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Bullock's Permaculture Homestead Mini Tour  RSS feed

 
Dave Boehnlein
Posts: 294
Location: Orcas Island, WA
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Hey Folks,

With our Intro to Permaculture Weekend Workshop (http://www.permies.com/permaculture-forums/1476_0/events/introduction-to-permaculture-workshop-orcas-island-washington) coming up soon I thought it would be fun to share a sneak peak of what the Bullock's Permaculture Homestead is like. Of course we'll do an in depth site tour during the workshop as well.

The Bullocks have been working on their site for nearly 30 years now making it one of the most mature permaculture sites in North America. The Homestead was featured in Bill Mollison's permaculture documentary "Global Gardener" (http://www.permacultureactivist.net/booksvid/vid%20dvd%20cd.htm).

We've got a variety of innovative systems that work well for our site. For example, the picture of the plastic barrels below shows a method we use to produce deep-rooted vegetables. In this case we're growing gobo (burdock roots) and yamaimo (Japanese mountain yam), which both have roots that can go as deep as three feet. Who wants to dig that much for a harvest? Each barrel shown here is split in half vertically and held together with some bolts. When harvest time comes in the fall we simply lay down a tarp and pull out the bolts. The barrels split in two and we can pick the roots out of the sandy soil mix with no breakage or shovel damage. Then we simply put the soil back in and get ready to grow more next year.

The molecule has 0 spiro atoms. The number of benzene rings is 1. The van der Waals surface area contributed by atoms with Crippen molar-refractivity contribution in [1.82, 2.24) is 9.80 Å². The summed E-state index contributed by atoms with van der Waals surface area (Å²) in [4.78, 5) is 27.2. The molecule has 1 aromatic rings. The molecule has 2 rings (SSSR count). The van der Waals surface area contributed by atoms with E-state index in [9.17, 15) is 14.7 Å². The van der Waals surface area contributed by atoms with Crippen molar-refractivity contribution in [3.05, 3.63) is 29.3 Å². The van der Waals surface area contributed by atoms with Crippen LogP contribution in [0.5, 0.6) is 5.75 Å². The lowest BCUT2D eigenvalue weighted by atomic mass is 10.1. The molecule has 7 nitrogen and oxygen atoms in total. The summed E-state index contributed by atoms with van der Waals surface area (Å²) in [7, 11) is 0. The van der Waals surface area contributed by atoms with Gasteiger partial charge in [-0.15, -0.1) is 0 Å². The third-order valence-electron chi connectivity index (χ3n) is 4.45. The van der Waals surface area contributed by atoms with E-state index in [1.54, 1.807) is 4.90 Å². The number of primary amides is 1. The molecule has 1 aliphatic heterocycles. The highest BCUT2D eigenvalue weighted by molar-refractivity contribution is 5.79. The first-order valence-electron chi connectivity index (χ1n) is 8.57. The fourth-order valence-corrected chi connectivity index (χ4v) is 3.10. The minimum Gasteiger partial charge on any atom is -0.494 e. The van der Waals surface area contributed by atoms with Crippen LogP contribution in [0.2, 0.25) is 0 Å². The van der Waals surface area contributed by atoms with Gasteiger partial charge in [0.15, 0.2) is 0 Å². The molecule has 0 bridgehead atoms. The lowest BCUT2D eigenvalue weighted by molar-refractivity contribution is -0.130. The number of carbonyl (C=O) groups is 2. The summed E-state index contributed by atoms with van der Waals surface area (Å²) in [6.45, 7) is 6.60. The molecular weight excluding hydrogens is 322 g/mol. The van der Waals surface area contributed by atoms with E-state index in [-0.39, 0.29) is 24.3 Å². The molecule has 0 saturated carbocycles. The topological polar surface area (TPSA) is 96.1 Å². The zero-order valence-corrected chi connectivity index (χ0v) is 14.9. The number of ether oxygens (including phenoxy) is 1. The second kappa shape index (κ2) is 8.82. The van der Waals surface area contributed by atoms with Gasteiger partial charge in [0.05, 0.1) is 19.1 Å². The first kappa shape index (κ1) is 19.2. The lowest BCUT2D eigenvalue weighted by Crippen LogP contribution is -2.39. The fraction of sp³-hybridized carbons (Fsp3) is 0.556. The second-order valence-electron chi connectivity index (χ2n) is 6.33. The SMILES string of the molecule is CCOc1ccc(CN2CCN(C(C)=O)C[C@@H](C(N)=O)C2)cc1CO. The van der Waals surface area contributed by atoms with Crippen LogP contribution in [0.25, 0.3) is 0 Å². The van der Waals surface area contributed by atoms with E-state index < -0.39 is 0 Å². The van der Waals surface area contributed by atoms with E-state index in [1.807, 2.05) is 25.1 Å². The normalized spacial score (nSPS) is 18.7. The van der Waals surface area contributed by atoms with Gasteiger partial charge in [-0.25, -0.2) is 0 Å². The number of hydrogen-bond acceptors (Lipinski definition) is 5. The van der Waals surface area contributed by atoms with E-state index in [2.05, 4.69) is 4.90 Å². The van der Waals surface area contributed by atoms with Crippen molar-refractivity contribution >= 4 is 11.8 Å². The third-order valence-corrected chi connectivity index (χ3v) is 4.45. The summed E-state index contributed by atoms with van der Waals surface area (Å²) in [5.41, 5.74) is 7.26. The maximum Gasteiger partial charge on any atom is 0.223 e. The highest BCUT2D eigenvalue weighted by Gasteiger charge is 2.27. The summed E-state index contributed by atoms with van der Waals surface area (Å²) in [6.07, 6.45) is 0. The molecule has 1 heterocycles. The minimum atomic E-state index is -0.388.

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Dave Boehnlein
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Location: Orcas Island, WA
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We've got a fairly extensive system of more conventional annual gardens here to provide food for the three families, 10 interns, and friends that live here. Below is a picture of Maria Bullock with here little girl who is learning where good food comes from right from the beginning. The kids who live here all spend most of their time outside playing and learning. Family and food are connected in the most literal sense here.
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Dave Boehnlein
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In addition to our annual systems we've also got a wide variety of perennial systems producing many products for us. This ranges from basketry materials (willows & dogwoods) to medicines (comfrey & echinacea) to food (walnuts & the Karmine de Sonnaville apples pictured below). We try to derive as much as possible from perennials since they tend to be less work and have less impact on the soil than annual gardens.
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Dave Boehnlein
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Location: Orcas Island, WA
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All of this productivity leads to an abundance. In the picture below you can see a day's harvest from the middle of summer (eggplant, tomato, apples, pears, beans, melons, quince, & chiles). We feed a lot of people during the summer, but we can't eat it all. Therefore, we also practice a variety of preservation techniques including lacto-fermentation, canning, drying, smoking, & brewing.
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Dave Boehnlein